A lot of organizations have a system of mentoring in which an experienced worker imparts her experience and experience to a less skilled worker. In some instances it is possible that a mentor will be appointed by management, or the relationship could be informal. While mentorship can provide many benefits, some potential negatives should be considered.
Advantage: Ease of Acclimatization
The benefit of mentorship is that it can help get a new employee used to the role and the organization. Through having one “go to” person who can answer questions, discuss situations and learn about the intricacies of the organization and the workplace, the student can become an effective member faster and never feel that there is no one to turn to for help. If the mentor is as a supervisor or is required to rely on the accomplishments of his person he mentors to achieve certain goals He can ensure that the mentee is properly trained.
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Disadvantage: Mismatched Pair
The potential drawback is that when the mentor-mentee connection is forced, as the situation where a supervisor has to assign one of their employees with previous experience teach new employees there is a chance that the two people don’t meet or that the mentor may feel that he does not have enough time to do the job while also performing the duties of his job. The tension between the two can cause harm and make the student feel like it’s not a welcomed as a new employee to the company. If that happens finding a new mentor could aid all parties.
Advantage: A sense of achievement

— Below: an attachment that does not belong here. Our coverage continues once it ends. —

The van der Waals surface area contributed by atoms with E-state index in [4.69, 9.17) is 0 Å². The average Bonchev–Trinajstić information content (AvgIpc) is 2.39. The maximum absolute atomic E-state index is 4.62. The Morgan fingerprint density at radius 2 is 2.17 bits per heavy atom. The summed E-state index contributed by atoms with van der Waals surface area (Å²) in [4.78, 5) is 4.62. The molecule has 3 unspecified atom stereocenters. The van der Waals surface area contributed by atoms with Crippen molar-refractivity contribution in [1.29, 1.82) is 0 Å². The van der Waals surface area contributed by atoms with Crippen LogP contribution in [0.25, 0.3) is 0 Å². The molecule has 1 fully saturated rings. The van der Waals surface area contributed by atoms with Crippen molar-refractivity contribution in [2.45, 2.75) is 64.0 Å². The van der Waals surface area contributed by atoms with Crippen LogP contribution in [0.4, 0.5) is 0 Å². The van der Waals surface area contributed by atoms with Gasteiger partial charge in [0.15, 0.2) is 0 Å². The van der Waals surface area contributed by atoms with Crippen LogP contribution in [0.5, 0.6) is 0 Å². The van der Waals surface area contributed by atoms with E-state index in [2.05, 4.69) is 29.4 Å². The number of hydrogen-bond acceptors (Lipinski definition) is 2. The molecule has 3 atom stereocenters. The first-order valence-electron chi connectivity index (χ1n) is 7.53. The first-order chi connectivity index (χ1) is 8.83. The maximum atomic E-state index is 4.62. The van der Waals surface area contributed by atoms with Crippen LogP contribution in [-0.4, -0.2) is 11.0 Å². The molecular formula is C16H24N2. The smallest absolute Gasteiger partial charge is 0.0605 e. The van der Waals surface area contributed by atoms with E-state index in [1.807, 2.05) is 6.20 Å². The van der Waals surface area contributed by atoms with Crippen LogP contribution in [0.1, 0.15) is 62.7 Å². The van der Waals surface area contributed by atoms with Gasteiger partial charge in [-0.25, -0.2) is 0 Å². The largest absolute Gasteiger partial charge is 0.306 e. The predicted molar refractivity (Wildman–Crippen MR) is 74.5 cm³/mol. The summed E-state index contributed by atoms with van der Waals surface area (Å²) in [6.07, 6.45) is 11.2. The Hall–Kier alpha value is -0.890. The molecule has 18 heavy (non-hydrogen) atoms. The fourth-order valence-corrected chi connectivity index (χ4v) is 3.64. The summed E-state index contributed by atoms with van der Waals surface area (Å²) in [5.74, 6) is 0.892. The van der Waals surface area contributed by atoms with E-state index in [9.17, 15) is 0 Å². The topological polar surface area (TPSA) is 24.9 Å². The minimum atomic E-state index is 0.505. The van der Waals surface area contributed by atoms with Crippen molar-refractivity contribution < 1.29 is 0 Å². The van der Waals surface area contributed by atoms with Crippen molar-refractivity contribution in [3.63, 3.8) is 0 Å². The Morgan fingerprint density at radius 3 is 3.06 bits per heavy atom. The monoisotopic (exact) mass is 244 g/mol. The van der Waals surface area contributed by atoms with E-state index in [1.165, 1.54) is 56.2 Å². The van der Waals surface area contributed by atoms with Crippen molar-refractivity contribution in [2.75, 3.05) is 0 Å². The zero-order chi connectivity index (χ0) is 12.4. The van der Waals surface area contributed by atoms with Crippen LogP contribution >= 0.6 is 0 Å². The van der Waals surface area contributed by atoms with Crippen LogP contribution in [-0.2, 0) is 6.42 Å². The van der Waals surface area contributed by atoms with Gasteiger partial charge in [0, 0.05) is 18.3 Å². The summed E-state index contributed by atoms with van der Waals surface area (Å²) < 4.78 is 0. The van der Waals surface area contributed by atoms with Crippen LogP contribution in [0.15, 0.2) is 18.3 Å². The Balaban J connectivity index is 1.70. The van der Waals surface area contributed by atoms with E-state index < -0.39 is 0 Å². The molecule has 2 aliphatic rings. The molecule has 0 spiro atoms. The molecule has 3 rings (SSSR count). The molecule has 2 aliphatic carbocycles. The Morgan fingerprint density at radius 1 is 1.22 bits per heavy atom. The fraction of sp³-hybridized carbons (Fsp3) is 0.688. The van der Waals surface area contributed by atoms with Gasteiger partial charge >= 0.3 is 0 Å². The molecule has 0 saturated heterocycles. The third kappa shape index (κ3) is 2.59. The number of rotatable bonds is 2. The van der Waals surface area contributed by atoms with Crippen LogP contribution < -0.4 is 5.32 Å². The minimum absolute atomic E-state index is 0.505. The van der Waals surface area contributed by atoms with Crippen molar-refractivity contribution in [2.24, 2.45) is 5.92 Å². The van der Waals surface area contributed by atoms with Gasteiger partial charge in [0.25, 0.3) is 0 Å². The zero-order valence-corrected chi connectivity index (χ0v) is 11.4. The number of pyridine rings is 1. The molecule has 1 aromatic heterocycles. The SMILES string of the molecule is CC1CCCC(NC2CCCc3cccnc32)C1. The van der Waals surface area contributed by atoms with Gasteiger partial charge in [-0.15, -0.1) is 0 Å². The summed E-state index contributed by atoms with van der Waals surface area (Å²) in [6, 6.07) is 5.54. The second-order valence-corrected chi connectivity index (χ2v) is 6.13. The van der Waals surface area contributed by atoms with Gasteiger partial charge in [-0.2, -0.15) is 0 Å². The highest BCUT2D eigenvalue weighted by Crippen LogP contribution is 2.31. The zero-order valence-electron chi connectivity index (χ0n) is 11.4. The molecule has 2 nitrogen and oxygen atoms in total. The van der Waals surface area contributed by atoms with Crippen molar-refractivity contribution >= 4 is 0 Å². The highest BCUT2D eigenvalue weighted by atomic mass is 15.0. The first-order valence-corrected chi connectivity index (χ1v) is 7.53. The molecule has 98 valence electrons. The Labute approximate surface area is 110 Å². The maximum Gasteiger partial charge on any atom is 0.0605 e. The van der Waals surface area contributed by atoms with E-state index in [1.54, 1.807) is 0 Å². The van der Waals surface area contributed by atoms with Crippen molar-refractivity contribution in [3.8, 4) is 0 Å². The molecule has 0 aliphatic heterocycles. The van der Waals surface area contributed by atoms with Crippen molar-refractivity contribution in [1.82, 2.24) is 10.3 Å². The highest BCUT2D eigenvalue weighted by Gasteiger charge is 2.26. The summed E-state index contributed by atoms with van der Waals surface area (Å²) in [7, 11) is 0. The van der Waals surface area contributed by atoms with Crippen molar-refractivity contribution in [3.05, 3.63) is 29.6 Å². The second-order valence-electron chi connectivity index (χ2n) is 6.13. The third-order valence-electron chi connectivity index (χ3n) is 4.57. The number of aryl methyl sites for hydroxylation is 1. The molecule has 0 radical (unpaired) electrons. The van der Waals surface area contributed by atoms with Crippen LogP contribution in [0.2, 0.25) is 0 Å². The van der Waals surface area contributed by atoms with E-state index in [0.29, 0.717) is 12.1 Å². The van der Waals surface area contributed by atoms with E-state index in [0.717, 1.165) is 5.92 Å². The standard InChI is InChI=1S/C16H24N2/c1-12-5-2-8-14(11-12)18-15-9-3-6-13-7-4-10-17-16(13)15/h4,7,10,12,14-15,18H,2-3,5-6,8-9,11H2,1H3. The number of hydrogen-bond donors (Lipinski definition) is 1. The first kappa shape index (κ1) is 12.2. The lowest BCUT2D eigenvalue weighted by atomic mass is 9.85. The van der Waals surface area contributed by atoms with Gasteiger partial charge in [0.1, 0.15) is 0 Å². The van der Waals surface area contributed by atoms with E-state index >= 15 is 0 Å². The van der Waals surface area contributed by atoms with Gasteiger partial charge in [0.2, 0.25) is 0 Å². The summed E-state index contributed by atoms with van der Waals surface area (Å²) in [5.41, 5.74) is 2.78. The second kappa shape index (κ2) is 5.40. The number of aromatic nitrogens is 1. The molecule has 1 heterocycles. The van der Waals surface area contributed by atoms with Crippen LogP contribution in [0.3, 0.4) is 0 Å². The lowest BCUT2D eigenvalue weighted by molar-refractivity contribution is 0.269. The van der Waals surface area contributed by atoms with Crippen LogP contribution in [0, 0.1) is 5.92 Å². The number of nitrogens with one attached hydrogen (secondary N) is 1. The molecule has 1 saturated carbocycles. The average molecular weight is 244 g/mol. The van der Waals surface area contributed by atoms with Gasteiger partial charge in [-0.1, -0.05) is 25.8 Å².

The mentee will experience the feeling of accomplishment due to the mentor’s comments and evaluation of his performance. The mentee’s desire to win the trust of the mentor could serve as a motivational factor to strive to improve his performance. The mentor will feel satisfied because she knows she’s helping a person and feel a sense of pride of her achievements. For a mentor who has already had a good amount of success, they can think of the task as a means to “giving the back.”
Another issue is that in some cases mentors may think that the mentee’s progress isn’t moving at a rapid pace or doesn’t appear to be able or willing follow her directions, leading to anger. The mentee could also get unhappy if she thinks that she’s not receiving the support she needs. In any case it is possible for the mentee’s to find another mentor, if feasible, prior to the situation getting worse.
Advantage: Benefits for the company
It’s not just about individuals in the mentor-mentee connection. Mentoring is a means to transfer important skills and information on to “next generation” of employees, as older employees are retiring or leaving for new job. This can be a fantastic way to guard against the so-called brain drain in which the loss of key employees leads to a firm struggling to fill in the gaps in productivity. It also increases productivity as a result of mentorship and overall retention is improved as employees believe they can work in the company to enhance their professional qualifications.